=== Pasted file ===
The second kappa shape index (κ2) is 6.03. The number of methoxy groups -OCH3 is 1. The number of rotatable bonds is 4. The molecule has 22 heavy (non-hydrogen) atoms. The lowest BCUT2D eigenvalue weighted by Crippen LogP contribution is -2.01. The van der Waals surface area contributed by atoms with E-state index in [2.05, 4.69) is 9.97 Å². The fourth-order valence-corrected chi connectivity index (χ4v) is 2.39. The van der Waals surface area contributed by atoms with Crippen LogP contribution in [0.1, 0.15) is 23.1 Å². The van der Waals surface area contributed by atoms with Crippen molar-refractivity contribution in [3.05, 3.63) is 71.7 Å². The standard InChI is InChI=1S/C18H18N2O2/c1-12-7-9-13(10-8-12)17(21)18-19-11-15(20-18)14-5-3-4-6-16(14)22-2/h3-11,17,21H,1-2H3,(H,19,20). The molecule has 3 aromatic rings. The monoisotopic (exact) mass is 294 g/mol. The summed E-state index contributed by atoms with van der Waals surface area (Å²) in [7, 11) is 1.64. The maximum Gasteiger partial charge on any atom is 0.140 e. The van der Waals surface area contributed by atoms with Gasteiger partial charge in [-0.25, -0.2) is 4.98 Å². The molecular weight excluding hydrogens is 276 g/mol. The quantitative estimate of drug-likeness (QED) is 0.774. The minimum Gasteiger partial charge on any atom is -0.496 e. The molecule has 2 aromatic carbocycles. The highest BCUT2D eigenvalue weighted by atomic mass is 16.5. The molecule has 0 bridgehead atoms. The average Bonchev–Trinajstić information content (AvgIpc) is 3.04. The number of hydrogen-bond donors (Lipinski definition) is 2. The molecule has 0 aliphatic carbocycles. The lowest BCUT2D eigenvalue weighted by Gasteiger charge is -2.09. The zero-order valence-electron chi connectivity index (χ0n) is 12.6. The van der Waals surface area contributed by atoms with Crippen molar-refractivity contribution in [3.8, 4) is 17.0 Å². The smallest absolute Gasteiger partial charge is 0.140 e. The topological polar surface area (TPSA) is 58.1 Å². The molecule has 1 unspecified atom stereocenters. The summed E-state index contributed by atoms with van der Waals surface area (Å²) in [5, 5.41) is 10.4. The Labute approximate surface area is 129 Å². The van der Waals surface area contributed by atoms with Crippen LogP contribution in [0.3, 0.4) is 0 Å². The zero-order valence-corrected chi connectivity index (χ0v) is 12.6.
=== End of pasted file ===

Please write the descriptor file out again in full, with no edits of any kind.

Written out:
The second kappa shape index (κ2) is 6.03. The number of methoxy groups -OCH3 is 1. The number of rotatable bonds is 4. The molecule has 22 heavy (non-hydrogen) atoms. The lowest BCUT2D eigenvalue weighted by Crippen LogP contribution is -2.01. The van der Waals surface area contributed by atoms with E-state index in [2.05, 4.69) is 9.97 Å². The fourth-order valence-corrected chi connectivity index (χ4v) is 2.39. The van der Waals surface area contributed by atoms with Crippen LogP contribution in [0.1, 0.15) is 23.1 Å². The van der Waals surface area contributed by atoms with Crippen molar-refractivity contribution in [3.05, 3.63) is 71.7 Å². The standard InChI is InChI=1S/C18H18N2O2/c1-12-7-9-13(10-8-12)17(21)18-19-11-15(20-18)14-5-3-4-6-16(14)22-2/h3-11,17,21H,1-2H3,(H,19,20). The molecule has 3 aromatic rings. The monoisotopic (exact) mass is 294 g/mol. The summed E-state index contributed by atoms with van der Waals surface area (Å²) in [7, 11) is 1.64. The maximum Gasteiger partial charge on any atom is 0.140 e. The van der Waals surface area contributed by atoms with Gasteiger partial charge in [-0.25, -0.2) is 4.98 Å². The molecular weight excluding hydrogens is 276 g/mol. The quantitative estimate of drug-likeness (QED) is 0.774. The minimum Gasteiger partial charge on any atom is -0.496 e. The molecule has 2 aromatic carbocycles. The highest BCUT2D eigenvalue weighted by atomic mass is 16.5. The molecule has 0 bridgehead atoms. The average Bonchev–Trinajstić information content (AvgIpc) is 3.04. The number of hydrogen-bond donors (Lipinski definition) is 2. The molecule has 0 aliphatic carbocycles. The lowest BCUT2D eigenvalue weighted by Gasteiger charge is -2.09. The zero-order valence-electron chi connectivity index (χ0n) is 12.6. The van der Waals surface area contributed by atoms with Crippen molar-refractivity contribution in [3.8, 4) is 17.0 Å². The smallest absolute Gasteiger partial charge is 0.140 e. The topological polar surface area (TPSA) is 58.1 Å². The molecule has 1 unspecified atom stereocenters. The summed E-state index contributed by atoms with van der Waals surface area (Å²) in [5, 5.41) is 10.4. The Labute approximate surface area is 129 Å². The van der Waals surface area contributed by atoms with Crippen LogP contribution in [0.3, 0.4) is 0 Å². The zero-order valence-corrected chi connectivity index (χ0v) is 12.6.